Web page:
By Perry Bacon Jr.
Washington Post Staff Writer
Thursday, February 4, 2010; A02
Sen.-elect Scott Brown (R) will be sworn into office Thursday, a week earlier than expected, after he asked officials in his home state of Massachusetts on Wednesday to certify his election "without delay."
Brown's addition to the Senate will mark the end of the 60-vote majority Democrats have held for much of the past year and give Republicans enough votes to block legislation as they choose.
Brown won a special election Jan. 19 for the seat of the late senator Edward M. Kennedy. He had been slated to join the Senate on Feb. 11, but in a letter to Massachusetts's governor and secretary of state, he asked that his election be certified as soon as possible so he could participate in votes scheduled before then. Brown did not say which votes he wanted to take part in.
Massachusetts Gov. Deval L. Patrick (D) is expected to sign an election certificate for Brown on Thursday morning, and the senator-elect would fly from Boston later in the day to be sworn in.
Senate Democrats say the swearing-in by Vice President Biden probably will happen at 5 p.m. on Thursday.
Congressional Republicans said privately that seating Brown earlier could help them block Democratic nominees opposed by the GOP, specifically Craig Becker, whom President Obama has nominated to join the five-member National Labor Relations Board. Becker is an associate general counsel for the Service Employees International Union and the AFL-CIO. A Senate committee is scheduled to vote on his nomination Thursday, setting up a confirmation vote on the floor by next week.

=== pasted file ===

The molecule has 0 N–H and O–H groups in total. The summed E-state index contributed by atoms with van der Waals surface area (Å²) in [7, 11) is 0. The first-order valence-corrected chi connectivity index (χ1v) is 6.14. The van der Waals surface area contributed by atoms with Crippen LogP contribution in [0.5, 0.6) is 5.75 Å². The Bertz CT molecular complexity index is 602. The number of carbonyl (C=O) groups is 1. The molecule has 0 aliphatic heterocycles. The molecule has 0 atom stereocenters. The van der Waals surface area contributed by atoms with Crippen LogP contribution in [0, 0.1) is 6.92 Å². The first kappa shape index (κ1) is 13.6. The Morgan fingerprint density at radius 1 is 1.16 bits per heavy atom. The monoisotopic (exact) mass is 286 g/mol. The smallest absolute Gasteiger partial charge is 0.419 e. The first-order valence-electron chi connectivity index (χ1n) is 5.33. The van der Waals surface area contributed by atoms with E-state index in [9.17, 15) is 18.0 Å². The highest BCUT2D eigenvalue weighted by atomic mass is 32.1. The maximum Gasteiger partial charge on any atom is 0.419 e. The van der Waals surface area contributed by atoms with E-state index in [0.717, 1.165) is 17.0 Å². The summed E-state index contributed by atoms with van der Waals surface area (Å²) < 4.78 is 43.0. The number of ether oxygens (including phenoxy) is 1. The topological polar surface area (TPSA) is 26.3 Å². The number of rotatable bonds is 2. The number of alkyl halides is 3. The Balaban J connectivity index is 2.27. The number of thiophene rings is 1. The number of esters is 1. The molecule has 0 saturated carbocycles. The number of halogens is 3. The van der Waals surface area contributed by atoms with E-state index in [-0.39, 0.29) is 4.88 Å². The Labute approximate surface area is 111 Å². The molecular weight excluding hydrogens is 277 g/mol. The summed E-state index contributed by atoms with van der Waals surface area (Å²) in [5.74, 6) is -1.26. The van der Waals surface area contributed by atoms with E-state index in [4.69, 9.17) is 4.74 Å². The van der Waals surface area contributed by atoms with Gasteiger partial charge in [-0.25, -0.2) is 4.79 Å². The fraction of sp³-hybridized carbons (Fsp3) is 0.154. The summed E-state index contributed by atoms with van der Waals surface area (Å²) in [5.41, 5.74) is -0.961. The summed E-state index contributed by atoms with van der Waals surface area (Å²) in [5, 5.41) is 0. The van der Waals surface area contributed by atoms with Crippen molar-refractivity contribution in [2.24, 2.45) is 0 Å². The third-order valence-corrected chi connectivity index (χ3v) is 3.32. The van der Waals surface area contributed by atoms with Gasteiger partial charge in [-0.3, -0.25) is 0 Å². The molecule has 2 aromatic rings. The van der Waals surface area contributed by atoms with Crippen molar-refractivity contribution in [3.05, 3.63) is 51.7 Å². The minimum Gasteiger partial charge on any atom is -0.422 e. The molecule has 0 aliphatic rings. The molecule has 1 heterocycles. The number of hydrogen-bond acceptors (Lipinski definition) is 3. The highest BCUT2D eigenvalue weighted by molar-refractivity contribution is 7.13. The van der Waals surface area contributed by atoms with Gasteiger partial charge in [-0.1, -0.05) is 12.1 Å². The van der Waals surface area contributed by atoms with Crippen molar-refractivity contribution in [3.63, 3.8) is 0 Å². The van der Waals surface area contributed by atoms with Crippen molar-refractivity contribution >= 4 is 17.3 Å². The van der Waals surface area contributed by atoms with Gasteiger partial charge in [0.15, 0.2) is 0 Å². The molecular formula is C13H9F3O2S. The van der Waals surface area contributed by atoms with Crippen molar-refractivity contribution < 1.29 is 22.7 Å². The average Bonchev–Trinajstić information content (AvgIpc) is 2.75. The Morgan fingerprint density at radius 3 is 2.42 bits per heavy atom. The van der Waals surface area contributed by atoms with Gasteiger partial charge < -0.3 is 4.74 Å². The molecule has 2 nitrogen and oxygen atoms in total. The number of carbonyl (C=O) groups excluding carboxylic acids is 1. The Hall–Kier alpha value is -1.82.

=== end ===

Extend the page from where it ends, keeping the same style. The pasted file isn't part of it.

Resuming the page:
Republicans blocked Becker's nomination much of last year after complaints from business groups that he is too biased toward labor unions to serve on the board. But the Obama administration renominated Becker to the post last month.
The U.S. Chamber of Commerce, which has spent heavily to attack Obama's health-care plan, accused Senate Democrats of trying to "jam Becker's nomination through before Senator-elect Brown comes to Washington."
Democrats denied the assertion, noting that they agreed to seat Brown as soon as Massachusetts officials certified his election.
Brown's swearing-in comes as Obama is increasingly pushing congressional Republicans to reach compromises with him on key legislation.
Democrats have held a 60-vote supermajority in the Senate since Sen. Arlen Specter (Pa.) defected from the Republican Party and joined their ranks last April. But Senate Republicans have used a variety of tactics to slow much of the Democrats' agenda, requiring the majority to collect every one of their votes to move forward with legislation.
With Democrats now holding 59 votes, key legislation and nominations will require the agreement of at least one Republican.
Brown has said that he will not vote in lockstep with the GOP, calling himself a "Scott Brown Republican." But he has ruled out backing the health-care bill the Senate passed in December.